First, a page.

One North Texas Homeowner thought he bought the home of his dreams, but then he said it started to literally come apart, so he emailed NBC5 Responds.
Unfortunately, foundation issues are all too common in North Texas. Experts say our soil can be some of the most expansive, but that's cold comfort to Michael Miller, who thought he was building his dream home.
"I spent time as a teenager homeless, living in a two-man tent and so this is a big dream for me," Miller said. "I never expected that this would be what we're going through."
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What Miller is going through is foundation trouble. There are about 50 cracks in all in the 2-year-old $400,000 home in Midlothian. There are also doors that won't close properly.
"My biggest worry is our home falling apart," he said. "Falling apart while we're in it."
Miller hired his own structural engineer, Robert Nicholas.
"To see foundation problems in the first couple years is not uncommon to the Metroplex," Nicholas said. "We got some pretty nasty soils here. Most of the builders, though, are willing to take care of it and step right up and do whatever it takes to make the customer a whole."
Many builders offer a 10-year foundation warranty, but you can also buy third-party warranties.
"Look for a builder who, not so much that they build the prettiest houses and everybody's happy with the sale, but see what happens after there is a problem," said Nicholas. "Will they step up and fix the problem?"
When choosing a builder, find an existing neighborhood where that builder has built and talk to the homeowners. What problems did they have? How were they handled?
Plus, consider hiring a home inspector to check out the house as it's being built, if you can, or after it's finished. You can also hire your own structural engineer.
"The earlier I can come in to start looking at stuff, the better off it is," said Nicholas.
Miller said his builder is not willing to do what his engineer recommends; fixes that Miller said would cost close to $100,000 in all.
"It's our home," said Miller. "It's an area where you should feel safe and secure. Unfortunately we can't feel that way right now."
Officials with Glacier Homes, which built Miller's home, said they just received the report from Miller's engineer and need more time to review it.
"Glacier recognizes that the home in your story has had some settlement and shifting which has caused some cosmetic damage. Our intention is to repair that damage if given the opportunity. We believe this foundation movement is a direct result of an excessively wet spring and fall after near drought conditions previously," Glacier Homes officials said in a statement. "We disagree with the Report in that claims the foundation has failed... The changes in elevations of the foundation are well within tolerances allowed by both our warranty and generally applied construction standards... We will continue to work with the homeowner to solve this issue..."
The full statement is below.
Here is a checklist of the questions you should ask and the things you should look for, whether you're building a new home or buying an existing one. We also have advice for keeping your foundation in good shape.
Glacier Homes Full Statement
Glacier recognizes that the home in your story has had some settlement and shifting which has caused some cosmetic damage. Our intention is to repair that damage if given the opportunity. We believe this foundation movement is a direct result of an excessively wet spring and fall after near drought conditions previously. We also believe that drainage improvements around the home could be implemented to prevent foundation movement in the future.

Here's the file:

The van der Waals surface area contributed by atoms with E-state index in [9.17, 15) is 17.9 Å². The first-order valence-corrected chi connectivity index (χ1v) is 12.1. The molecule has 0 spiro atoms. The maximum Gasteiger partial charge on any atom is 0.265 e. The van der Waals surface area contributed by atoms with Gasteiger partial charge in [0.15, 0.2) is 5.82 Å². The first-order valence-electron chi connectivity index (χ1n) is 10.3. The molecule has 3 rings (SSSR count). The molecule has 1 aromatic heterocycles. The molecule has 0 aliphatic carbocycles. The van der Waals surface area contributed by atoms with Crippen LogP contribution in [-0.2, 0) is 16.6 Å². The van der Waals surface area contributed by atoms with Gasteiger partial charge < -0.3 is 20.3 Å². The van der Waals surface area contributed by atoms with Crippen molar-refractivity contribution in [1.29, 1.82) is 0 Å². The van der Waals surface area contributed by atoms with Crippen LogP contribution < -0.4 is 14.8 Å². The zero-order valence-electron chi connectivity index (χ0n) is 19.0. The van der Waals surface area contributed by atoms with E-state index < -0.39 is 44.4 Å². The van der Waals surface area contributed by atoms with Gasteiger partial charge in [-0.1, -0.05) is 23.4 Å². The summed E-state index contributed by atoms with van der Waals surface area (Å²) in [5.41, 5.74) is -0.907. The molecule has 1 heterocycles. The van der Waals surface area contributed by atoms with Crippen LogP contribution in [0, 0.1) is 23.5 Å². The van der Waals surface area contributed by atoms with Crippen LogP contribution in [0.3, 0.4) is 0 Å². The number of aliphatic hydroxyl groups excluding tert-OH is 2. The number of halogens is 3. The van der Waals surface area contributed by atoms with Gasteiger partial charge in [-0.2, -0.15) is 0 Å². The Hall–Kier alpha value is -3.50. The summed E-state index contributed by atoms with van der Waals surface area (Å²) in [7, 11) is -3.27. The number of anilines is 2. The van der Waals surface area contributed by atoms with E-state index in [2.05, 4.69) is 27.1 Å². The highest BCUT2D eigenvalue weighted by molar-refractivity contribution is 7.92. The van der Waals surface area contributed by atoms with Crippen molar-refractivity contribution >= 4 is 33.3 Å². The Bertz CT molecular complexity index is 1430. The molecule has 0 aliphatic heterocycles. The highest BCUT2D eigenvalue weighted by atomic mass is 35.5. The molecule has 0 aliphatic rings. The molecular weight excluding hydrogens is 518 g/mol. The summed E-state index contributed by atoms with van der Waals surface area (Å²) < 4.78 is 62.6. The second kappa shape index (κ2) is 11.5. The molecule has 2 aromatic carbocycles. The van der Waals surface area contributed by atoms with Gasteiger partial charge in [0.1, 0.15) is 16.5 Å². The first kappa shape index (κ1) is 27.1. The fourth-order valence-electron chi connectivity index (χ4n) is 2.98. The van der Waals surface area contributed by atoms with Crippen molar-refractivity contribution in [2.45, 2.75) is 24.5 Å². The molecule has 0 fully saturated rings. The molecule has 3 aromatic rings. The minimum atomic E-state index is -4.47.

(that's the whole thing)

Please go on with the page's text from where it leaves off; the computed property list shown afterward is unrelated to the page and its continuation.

Glacier Homes takes concerns like this very seriously and strives to resolve them quickly, however there are situations like this that require additional review and research before coming to a conclusion. We do not feel we have been given the opportunity of time in this situation.
We are currently reviewing the engineering report (“Report”) and Repair Report (“Repair”) received from the homeowner. We just received the Repair within the last 10 days. This Report and Repair are being reviewed by our foundation professionals to determine next steps. Although we have not been able to get the engineer who designed the foundation to review the home in person we have asked him to review the materials we have to give a recommendation. We expect to have a written report within the next few days. We are also awaiting a completed report from the engineer we had review the movement and the drainage from our initial notification of foundation movement at this home.
We disagree with the Report in that claims the foundation has failed. The method used to conclude the foundation had failed was improperly applied. The changes in elevations of the foundation are well within tolerances allowed by both our warranty and generally applied construction standards.
Our professionals have at a minimum agreed that this foundation does not require a full underpin as recommended in the Report and other methods should be considered. Unfortunately, when you have foundation movement the resolution can take time and requires patience to determine the exact cause and correction. Again, we do not feel that we have been given adequate time to propose a solution, but we will continue to work with the homeowner to solve this issue.
In summary, we are awaiting a final report from our engineers so we can determine the next steps. We expect to receive that within the week. We disagree with the findings that the foundation has failed. We are committed to complying with his recommendations and the 10 year warranty associated with this home.